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Naval Operating Base and Fort Mears

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1932, 1939–1944

Bombed by the Japanese in 1942, the military bases at Dutch Harbor, near Unalaska, served both the army and the navy and were the largest of the early bases in the Aleutians, pivotal to the defense of the Aleutian Chain. The United States military involvement in the Aleutians began in 1911 when the navy established a radio communication station. Although a naval aerology station was constructed in July 1939, serious buildup did not begin until the summer of 1940. Completed in 1944, the Naval Operating Base included seven docks and housing for 281 officers and 5,444 enlisted men. Albert Kahn and Associates of Detroit developed the original plan for the base, proposing a composite building with housing and work functions in connected structures. Although Kahn's plans stipulated reinforced concrete, suitable aggregate could not be found at Dutch Harbor. New plans proposed steel, but because of war shortages, wood-framed structures were finally decided upon.

The army facilities included housing for 9,976 officers and enlisted men. Here the Kahn composite buildings were shelved in favor of the standard army quartermaster plans, 700 series. These two-story, wood-framed buildings, each housing 63 men, were altered during construction to include drying rooms and arctic entries, interior wallboards, and blackout windows. Originally constructed on Amaknak Island next to the Naval Operating Base, Fort Mears expanded to Unalaska Island across the bay; eventually the army consolidated its facilities there and left Amaknak to the navy.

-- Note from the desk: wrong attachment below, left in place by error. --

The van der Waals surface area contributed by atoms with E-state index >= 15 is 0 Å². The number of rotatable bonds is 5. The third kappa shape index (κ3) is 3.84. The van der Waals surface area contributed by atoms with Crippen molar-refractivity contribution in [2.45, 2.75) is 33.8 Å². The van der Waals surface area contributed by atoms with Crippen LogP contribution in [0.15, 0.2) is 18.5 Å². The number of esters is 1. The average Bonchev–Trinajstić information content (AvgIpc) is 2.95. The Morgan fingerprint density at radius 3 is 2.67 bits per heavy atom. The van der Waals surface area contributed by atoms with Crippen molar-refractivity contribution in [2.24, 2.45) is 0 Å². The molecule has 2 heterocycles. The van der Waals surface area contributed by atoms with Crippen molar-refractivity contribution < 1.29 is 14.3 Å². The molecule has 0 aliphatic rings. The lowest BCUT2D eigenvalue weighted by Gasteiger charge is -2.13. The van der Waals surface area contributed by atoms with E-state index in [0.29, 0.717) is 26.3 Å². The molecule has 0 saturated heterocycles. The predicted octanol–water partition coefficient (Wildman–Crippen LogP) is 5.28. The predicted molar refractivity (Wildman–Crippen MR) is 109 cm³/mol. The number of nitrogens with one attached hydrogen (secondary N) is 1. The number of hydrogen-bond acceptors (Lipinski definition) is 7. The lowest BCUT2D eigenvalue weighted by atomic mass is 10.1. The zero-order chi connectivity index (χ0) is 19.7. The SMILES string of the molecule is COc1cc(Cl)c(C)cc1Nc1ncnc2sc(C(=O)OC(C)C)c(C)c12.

The hills around Dutch Harbor contain many concrete structures, half buried into the earth. Built between 1941 and 1944, these include battery command posts, two-level observation posts with rounded, concrete roofs, and the smaller pillboxes.

On 3 and 4 June 1942, the Japanese bombed Dutch Harbor, as a diversionary tactic to conceal their occupation of the islands of Attu and Kiska and as a defensive measure, to prevent attacks by the Americans against the Japanese mainland. Although 43 Americans died, the base was not appreciably damaged.

Since the navy's departure in 1947 and the army's in 1952, the extensive installation has fallen into ruin. Recent demolitions through the army's Defense Environmental Restoration Program have left only a few military buildings, some of which are mentioned below. The site was declared a National Historic Landmark in 1985.

Writing Credits

Alison K. Hoagland


What's Nearby


Alison K. Hoagland, "Naval Operating Base and Fort Mears", [Unalaska, Alaska], SAH Archipedia, eds. Gabrielle Esperdy and Karen Kingsley, Charlottesville: UVaP, 2012—,

Print Source

Buildings of Alaska, Alison K. Hoagland. New York: Oxford University Press, 1993, 294-294.

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